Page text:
LONGTIME LOCAL STORE CLOSES
RICHARD WALKER / RWALKER@STARBULLETIN.COM
Bev Ashford, a volunteer at the KCAA thrift store in Moiliili, holds up a wedding dress that is for sale. The store's building has been deemed unsafe, and anyone entering must wear a hard hat. The store has been there since 1962.
Thrift shop homeless
The KCAA thrift store in Moiliili, which helps support preschools, is searching for a new location
THE volunteers at the KCAA Thrift Shop in Moiliili are feeling a bit like displaced family members. For 44 years, they have been important in the lives of many.
Bev Ashford, a volunteer for 40 years, particularly remembers one couple who made weekly visits. "They were an elderly couple. Each week, they would come in and he would buy her an inexpensive piece of jewelry. When she became ill, he would come by himself and still pick something out."
ALOHA AND MAHALO SALE
Fill a bag with bag with anything that will fit:
Sale hours: 9 a.m. to 2 p.m. Saturday
Place: KCAA Mother Rice Pre-School grounds, 2707 S. King St.
Cost: $4, $5 and $6 per bag
Call: Bev Ashford at 247-2688 for more information
Even after the man's wife died, he would visit to talk story, she said. "Sometimes people just need someone to listen."
The shop closed last week, its building deemed unsafe and uninsurable, Ashford said. It has yet to find a new location.
"We are all anxious to find a new spot," she said. "We just don't want to quit. So many people truly depend on us."
The shop would have to operate under a charitable agency, because funds for rent are limited. Thrift-shop profits provide tuition assistance for the KCAA Pre-Schools. The new location would also need to be accessible by bus. "Lots of people come on the bus, they don't have cars," Ashford said.
In the meantime, the volunteers are offering a final "Aloha and Mahalo" sale this Saturday, with bags of goods to be sold for $4, $5 and $6 from 9 a.m. to 2 p.m. on the grounds of KCAA Mother Rice Pre-School in Moiliili. Customers can fill the bags to the brim with clothes, shoes, linens, toys, books, housewares and more, said Ashford. Furniture and other items that won't fit in the bags will be sold at half price. And a boutique will offer an array of normal-priced items.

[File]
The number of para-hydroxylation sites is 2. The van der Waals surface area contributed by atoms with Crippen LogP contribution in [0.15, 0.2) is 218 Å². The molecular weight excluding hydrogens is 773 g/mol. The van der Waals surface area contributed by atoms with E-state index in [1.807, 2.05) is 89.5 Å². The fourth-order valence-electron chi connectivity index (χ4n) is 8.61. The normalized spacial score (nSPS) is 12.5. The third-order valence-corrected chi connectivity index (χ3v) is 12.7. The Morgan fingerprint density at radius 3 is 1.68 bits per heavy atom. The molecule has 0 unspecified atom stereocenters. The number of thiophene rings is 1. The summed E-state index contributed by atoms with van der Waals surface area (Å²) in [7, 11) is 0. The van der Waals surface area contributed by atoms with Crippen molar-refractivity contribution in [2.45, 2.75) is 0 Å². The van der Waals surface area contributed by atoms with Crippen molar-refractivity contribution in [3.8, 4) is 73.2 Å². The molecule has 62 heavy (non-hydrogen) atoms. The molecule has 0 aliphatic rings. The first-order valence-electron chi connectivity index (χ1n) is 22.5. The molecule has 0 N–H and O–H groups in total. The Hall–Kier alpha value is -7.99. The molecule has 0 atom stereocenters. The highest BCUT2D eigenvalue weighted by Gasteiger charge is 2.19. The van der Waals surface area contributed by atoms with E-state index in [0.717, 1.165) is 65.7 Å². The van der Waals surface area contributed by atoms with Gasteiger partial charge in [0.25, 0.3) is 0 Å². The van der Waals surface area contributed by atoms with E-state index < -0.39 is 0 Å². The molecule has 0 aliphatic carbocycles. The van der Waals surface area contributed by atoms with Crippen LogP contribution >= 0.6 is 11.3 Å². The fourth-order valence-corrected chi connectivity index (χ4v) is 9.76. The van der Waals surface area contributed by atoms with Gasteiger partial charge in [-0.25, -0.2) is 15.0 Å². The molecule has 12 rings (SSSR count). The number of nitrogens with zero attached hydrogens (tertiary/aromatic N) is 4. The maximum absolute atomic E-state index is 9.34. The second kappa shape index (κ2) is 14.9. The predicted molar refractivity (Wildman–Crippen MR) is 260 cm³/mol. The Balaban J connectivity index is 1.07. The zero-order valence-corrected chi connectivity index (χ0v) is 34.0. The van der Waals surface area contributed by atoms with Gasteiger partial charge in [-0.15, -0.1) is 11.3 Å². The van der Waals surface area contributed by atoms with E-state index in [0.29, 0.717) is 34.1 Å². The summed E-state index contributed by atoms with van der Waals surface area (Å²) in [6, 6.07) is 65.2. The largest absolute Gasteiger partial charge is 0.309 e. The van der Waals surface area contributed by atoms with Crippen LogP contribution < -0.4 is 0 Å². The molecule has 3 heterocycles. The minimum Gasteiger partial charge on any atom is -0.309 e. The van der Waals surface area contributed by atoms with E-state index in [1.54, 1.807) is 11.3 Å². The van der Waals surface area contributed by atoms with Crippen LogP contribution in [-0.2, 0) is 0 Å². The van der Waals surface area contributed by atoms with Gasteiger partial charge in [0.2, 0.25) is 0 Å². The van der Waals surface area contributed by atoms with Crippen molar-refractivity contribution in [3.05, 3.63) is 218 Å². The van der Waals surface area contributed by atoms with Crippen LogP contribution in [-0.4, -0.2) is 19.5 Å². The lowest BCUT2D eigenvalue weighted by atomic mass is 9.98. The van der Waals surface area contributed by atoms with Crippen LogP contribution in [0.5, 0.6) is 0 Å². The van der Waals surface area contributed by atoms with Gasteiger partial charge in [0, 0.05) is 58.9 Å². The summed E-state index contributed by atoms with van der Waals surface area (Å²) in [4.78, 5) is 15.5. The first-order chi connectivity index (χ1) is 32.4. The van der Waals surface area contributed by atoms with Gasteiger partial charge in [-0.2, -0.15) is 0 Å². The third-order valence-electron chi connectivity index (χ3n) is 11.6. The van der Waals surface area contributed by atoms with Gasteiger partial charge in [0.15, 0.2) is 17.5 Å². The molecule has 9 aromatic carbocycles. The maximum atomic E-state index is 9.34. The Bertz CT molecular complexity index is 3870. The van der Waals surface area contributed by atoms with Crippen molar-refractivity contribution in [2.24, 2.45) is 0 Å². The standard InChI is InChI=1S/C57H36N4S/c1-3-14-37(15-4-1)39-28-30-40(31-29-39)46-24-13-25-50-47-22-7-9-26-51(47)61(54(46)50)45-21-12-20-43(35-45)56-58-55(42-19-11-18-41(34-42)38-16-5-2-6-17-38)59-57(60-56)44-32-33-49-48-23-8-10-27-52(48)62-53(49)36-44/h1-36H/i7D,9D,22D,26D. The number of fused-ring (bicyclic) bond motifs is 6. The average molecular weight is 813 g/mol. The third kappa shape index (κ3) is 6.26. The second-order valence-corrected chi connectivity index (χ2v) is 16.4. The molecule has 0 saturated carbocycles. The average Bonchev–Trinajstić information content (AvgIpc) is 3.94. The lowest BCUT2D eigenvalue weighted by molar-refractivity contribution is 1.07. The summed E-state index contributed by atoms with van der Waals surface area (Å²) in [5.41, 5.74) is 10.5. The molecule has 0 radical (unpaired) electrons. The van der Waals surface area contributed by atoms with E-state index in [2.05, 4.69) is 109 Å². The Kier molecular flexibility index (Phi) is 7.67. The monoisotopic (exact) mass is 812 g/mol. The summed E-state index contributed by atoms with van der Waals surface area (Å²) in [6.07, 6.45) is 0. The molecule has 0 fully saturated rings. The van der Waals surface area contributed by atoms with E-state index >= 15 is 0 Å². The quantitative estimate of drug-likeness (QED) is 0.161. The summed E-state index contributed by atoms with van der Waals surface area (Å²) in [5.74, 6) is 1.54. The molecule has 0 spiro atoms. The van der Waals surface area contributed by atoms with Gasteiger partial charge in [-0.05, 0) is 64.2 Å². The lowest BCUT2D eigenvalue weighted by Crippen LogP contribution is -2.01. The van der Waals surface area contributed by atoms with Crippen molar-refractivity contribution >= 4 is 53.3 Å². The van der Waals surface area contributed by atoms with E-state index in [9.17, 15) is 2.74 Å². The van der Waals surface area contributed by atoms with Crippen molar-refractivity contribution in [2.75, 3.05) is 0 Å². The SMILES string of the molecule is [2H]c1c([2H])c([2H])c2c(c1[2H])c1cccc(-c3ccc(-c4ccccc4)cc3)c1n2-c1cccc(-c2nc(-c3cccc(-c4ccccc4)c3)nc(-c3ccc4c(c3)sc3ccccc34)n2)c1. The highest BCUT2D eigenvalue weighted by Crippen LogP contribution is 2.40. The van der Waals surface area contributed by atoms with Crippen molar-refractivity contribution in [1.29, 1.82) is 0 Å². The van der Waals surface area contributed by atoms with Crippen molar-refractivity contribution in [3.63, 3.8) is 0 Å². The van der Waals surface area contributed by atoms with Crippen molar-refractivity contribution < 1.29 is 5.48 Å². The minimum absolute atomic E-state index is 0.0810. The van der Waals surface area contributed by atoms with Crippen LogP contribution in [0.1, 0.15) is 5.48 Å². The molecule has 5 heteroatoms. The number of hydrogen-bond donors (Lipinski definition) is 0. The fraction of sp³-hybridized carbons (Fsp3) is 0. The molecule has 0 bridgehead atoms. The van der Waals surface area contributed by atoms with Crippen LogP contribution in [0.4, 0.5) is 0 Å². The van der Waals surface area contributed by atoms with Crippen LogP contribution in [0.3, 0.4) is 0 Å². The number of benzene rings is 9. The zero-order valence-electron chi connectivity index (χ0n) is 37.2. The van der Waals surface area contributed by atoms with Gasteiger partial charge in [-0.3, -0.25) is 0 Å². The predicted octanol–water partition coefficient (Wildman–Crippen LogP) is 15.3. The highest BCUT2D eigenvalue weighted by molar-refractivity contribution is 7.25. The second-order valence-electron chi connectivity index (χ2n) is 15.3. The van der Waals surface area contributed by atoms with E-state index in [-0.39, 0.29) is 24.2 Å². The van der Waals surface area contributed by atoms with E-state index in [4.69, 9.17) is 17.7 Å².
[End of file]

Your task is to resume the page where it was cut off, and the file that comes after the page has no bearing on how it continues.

Margaret Privat, a Canadian resident, volunteered at the shop for six years during her six-month stays in Hawaii. "Customers would invite me to lunch," she said. "I've made lots of friends through this job."
Margaret Yamane is not on the front lines, but is just as attached to the shop. She was responsible for sorting and pricing items. One year, she took all of the bunnies and Easter decorations home and made dozens of Easter baskets. "I also made arrangements with the fake flowers," she said.
The Asian sale was among her favorites, though. "Opening day of the New Year was the most wonderful day. People would stand in line, waiting to get in. We had all different items, Chinese, Japanese," said Yamane. The sale was scheduled around mid-January, and had a variety of Asian and Pacific Rim items including scrolls, vases, tea sets, statues and decorative motif.
Fred Gartley, a volunteer for 20 years, said customers would sometimes request specific items.
"Sooner or later it would show up here," he said, adding, "I'm wondering what to do on Monday."
KCAA Pre-Schools was established in 1895 and known as the Free Kindergarten and Children's Aid Association of the Hawaiian Islands. At first, Kindergarten classes were organized by ethnic groups -- Chinese, Japanese, Hawaiian, Portuguese and foreign. The thrift shop was started by Ann and Jack Simpson to help with tuition aid.
The volunteers and customers are not the only ones who will feel the impact of the closure. The schools serve about 900 children each year, according to Christina Cox, president of the preschools.
One-third of the children are from low-income families, their tuition subsidized by the state. However, the state offers incentives that will help make up for the funds lost from the closing of the thrift shop.
"We will feel the loss in terms of a balance of generations," Cox said. "These volunteers have worked with the children in mind and on behalf of the children."
Cox has been trying to find other places for the volunteers. "These folks have such a camaraderie amongst themselves," she added. "Hopefully, they can keep their friendships and give back to another community."